The Department of Defense now has broad principles outlining ethical use of artificial intelligence by the military.
DoD Chief Information Officer Dana Deasy announced Feb. 24 that he had been directed by Secretary of Defense Mark Esper to formally adopt five AI principles recommended by the Defense Innovation Board.
The announcement “lays the foundation for the ethical design, development, deployment and the use of AI by the Department of Defense,” Deasy said at a Feb. 24 press conference at the Pentagon.
If the Pentagon is going to master AI, it first has to understand all the ways at present it is failing to do so.
Lt. Gen. Jack Shanahan, the director of the Joint Artificial Intelligence Center (JAIC), said the decision to adopt the principles separates the United States and its allies from adversaries whose use of AI is concerning.
“My conversations with our allies and partners in Europe reveal that we have much in common regarding principles relating to the ethical and safe use of AI-enabled capabilities in military operations,” said Shanahan. “This runs in stark contrast to Russia and China, whose use of AI technology for military purposes raises serious concerns about human rights, ethics and international norms.”
The five principles apply to both the combat and non-combat use of AI technologies, said Deasy.
The five principles are as follows:
- Responsible. DoD personnel will exercise appropriate levels of judgment and care, while remaining responsible for the development, deployment, and use of AI capabilities.
- Equitable. The department will take deliberate steps to minimize unintended bias in AI capabilities.
- Traceable. The department’s AI capabilities will be developed and deployed so that staffers have an appropriate understanding of the technology, development processes, and operational methods that apply to AI. This includes transparent and auditable methodologies, data sources, and design procedure and documentation.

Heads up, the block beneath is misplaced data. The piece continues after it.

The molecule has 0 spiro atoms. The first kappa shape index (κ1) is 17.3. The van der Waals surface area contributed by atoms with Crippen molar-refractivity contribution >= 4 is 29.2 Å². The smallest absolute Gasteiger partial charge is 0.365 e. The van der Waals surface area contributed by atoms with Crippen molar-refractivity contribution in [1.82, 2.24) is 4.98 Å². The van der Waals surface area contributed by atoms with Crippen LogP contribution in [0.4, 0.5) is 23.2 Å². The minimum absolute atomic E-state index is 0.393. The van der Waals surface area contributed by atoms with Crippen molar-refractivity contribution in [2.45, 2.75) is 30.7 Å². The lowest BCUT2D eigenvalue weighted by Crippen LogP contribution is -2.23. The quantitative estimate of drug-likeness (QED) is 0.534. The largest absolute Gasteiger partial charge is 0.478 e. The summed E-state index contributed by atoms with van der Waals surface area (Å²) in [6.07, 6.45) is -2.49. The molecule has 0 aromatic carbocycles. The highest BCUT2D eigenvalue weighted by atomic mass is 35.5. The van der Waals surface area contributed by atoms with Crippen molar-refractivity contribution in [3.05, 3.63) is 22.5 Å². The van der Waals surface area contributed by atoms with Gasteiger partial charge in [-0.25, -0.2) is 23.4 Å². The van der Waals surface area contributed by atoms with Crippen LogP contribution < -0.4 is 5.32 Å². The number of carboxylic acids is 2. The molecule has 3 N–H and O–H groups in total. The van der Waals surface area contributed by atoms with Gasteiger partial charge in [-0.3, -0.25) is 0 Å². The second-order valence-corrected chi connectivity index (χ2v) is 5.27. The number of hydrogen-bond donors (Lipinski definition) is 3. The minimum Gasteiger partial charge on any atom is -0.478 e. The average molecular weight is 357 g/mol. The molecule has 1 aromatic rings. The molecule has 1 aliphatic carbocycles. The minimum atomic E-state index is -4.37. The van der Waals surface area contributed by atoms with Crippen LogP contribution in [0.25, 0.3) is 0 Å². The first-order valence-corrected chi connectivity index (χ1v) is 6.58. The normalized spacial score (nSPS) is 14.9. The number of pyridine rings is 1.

- Reliable. The department’s AI capabilities will have explicit, well-defined uses, and the safety, security and effectiveness of such capabilities will be subject to testing.
- Governable. The department will design and engineer AI capabilities to fulfill their intended functions while possessing the ability to detect and avoid unintended consequences, and the ability to disengage or deactivate deployed systems that demonstrate unintended behavior.
The principles follow recommendations made by the Defense Innovation Board to Secretary of Defense Mark Esper in October following a 15-month process, where the board met with AI experts from industry, government and academia.
Shanahan described most of the differences in language between the DIB’s recommendations and the DoD’s final version as changes made by lawyers to make sure the language was appropriate for the department, but he maintained that the final language kept “the spirit and intent” of the DIB’s recommendations.
Some of these changes could be contentious for those concerned about the development of military AI.
For example, in the board’s formulation of the “Governable” principle was whether to include an explicit requirement for AI systems to have a way for humans to deactivate or disengage the system. The DIB’s ultimate recommendations included a compromise, calling “for human or automated disengagement or deactivation of deployed systems that demonstrate unintended escalatory or other behavior.” However, the final DoD language removed that wording, and requires AI systems to have “the ability to disengage or deactivate deployed systems that demonstrate unintended behavior.”
However, Shanahan emphasized how the Pentagon’s final language went even further than the board’s recommendations. He pointed to the “Traceable” principle, where the adopted wording apples to all “relevant personnel,” which he said is broader than the “technical experts” language used by the board.
In a statement, Eric Schmidt, the board’s chair and former head of Google, praised the move.
“Secretary Esper’s leadership on AI and his decision to issue AI principles for the department demonstrates not only to DoD, but to countries around the world, that the U.S. and DoD are committed to ethics and will play a leadership role in ensuring democracies adopt emerging technology responsibly,” he said.
The JAIC is expected to lead the effort to implement the principles. Shanahan said that he had followed through on his earlier promise to hire an AI ethicist within the JAIC, and she and other JAIC staff would bring in AI leaders from across the department to hash out implementation.
“This will be a rigorous process aimed at creating a continuous feedback loop to ensure the department remains current on the emerging technologies and innovations in AI. Our teams will also be developing procurement guidance, technological safeguards, organizational controls, risk mitigation strategies and training measures,” said Shanahan.